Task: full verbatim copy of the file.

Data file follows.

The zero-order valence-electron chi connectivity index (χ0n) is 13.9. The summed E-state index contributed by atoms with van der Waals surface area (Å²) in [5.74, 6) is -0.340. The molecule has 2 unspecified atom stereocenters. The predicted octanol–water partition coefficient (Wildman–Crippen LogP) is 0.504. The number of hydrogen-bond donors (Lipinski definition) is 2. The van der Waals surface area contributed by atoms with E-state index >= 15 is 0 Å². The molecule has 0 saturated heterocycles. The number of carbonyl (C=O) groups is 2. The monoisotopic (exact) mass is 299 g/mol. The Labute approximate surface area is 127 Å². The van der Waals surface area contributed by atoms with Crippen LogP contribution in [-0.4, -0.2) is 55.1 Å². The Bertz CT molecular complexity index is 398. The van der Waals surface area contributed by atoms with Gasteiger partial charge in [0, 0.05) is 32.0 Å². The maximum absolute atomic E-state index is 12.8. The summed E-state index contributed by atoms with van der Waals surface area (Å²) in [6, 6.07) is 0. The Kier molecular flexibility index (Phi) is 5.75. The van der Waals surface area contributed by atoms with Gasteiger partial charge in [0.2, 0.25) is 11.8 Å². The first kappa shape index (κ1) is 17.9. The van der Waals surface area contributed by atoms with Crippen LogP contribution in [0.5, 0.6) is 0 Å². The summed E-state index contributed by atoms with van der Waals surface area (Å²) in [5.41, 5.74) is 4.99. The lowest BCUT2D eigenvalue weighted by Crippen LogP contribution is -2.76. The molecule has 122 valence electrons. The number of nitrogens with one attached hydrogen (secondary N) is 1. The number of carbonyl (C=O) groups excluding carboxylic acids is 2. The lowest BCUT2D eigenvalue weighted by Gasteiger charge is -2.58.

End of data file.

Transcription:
The zero-order valence-electron chi connectivity index (χ0n) is 13.9. The summed E-state index contributed by atoms with van der Waals surface area (Å²) in [5.74, 6) is -0.340. The molecule has 2 unspecified atom stereocenters. The predicted octanol–water partition coefficient (Wildman–Crippen LogP) is 0.504. The number of hydrogen-bond donors (Lipinski definition) is 2. The van der Waals surface area contributed by atoms with E-state index >= 15 is 0 Å². The molecule has 0 saturated heterocycles. The number of carbonyl (C=O) groups is 2. The monoisotopic (exact) mass is 299 g/mol. The Labute approximate surface area is 127 Å². The van der Waals surface area contributed by atoms with Crippen LogP contribution in [-0.4, -0.2) is 55.1 Å². The Bertz CT molecular complexity index is 398. The van der Waals surface area contributed by atoms with Gasteiger partial charge in [0, 0.05) is 32.0 Å². The maximum absolute atomic E-state index is 12.8. The summed E-state index contributed by atoms with van der Waals surface area (Å²) in [6, 6.07) is 0. The Kier molecular flexibility index (Phi) is 5.75. The van der Waals surface area contributed by atoms with Gasteiger partial charge in [0.2, 0.25) is 11.8 Å². The first kappa shape index (κ1) is 17.9. The van der Waals surface area contributed by atoms with Crippen LogP contribution in [0.5, 0.6) is 0 Å². The summed E-state index contributed by atoms with van der Waals surface area (Å²) in [5.41, 5.74) is 4.99. The lowest BCUT2D eigenvalue weighted by Crippen LogP contribution is -2.76. The molecule has 122 valence electrons. The number of nitrogens with one attached hydrogen (secondary N) is 1. The number of carbonyl (C=O) groups excluding carboxylic acids is 2. The lowest BCUT2D eigenvalue weighted by Gasteiger charge is -2.58.